More than 150 residents of Papillion, Nebraska turned out recently to protest a developer’s plans to change the city’s Comprehensive Plan and rezone 75 acres from residential to commercial to pave the way for a Wal-Mart supercenter. The ‘Market Pointe’ project seems to have no Pointe to local residents who say the project is incompatible with the city’s land use plan, and dramatically changes the expected use of the land for residential purposes. Many of the homeowners in Hickory Estates will actually overlook the site, giving them a Wal-Mart supercenter as a nightlight every evening. “We thought that since we have residential on three sides of us, it would make sense to have nothing other (than that),” one neighbor explained. City residents have gathered more than 300 signatures on a petition to stop the plan, and are also circulating an appeal petition, in hopes of gathering signatures from 20% of the land area owners abutting the property, to force the City Council to rezone only with a supermajority vote of 6-2. If the residents get 3 Council votes against the rezone, the plan would die. The developer claimed that Wal-Mart rejected a number of alternative sites to the controversial parcel now in play. “The marketplace is the marketplace,” the developer said. “These retailers that drive these projects dictate to us as developers that this is where they want to go.” But residents respond they didn’t want to be dictated to by an out of state corporation. “We are going to get more commercial in that area,” another resident told the Papillion Times. “And the study shows that if you put commercial in a place other than the (Highway 370) corridor you are fragmenting the city’s growth and hindering the city’s future growth.” Another homeowner added, “The neighbors will complain and we will fight.” At some points of the site plan, Wal-Mart has only a 30 foot buffer, but the developer asserted that despite this narrow distance from other properties, “from an aesthetic point of view it’s going to be much more pleasant to look at.” Residents of Papillion told Sprawl-Busters, “Luckily we asked for a copy of the agenda for the Planning Commission and found out in the nick of time that city officials were willing to change the Comp Plan even though it had been reviewed and OK’d as recently as November, 2003. After three hours of testimony, the vote was 6-3 against an amendment to the Comp Plan. We thought it was an open and shut case. If the Comp Plan can not be amended, and the current designation for this particular piece of property is low-residential, they should have gone on to vote No on the the preliminary site plan, and No on the zone change. The members meet again on April 6th.”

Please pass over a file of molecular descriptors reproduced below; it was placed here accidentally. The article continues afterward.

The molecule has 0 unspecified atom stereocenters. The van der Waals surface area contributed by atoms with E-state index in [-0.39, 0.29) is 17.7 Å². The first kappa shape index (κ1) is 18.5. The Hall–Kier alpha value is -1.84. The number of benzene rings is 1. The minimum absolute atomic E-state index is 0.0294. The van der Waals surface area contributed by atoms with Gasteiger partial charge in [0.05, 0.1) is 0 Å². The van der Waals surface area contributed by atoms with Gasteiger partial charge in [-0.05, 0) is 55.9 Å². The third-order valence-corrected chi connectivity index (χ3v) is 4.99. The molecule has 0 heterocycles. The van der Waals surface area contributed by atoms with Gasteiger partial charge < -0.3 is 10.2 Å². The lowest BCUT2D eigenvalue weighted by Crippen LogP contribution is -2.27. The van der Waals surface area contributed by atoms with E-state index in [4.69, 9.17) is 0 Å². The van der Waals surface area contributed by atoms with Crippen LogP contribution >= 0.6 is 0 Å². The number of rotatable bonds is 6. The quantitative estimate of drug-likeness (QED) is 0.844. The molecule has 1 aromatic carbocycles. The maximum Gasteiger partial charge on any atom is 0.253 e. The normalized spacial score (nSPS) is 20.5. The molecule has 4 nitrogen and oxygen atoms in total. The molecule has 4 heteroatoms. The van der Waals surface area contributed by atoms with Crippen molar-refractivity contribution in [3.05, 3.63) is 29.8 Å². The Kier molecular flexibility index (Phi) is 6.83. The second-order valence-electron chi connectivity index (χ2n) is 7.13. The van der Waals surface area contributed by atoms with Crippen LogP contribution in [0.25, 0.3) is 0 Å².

Good planning requires developers to submit a proposal that fits the Comp Plan, rather than making the Comp Plan fit the proposal. In this case, since the Planning Commission rejected the Plan change, the rest of the project should be viewed as inharmonious with the Plan, and rejected.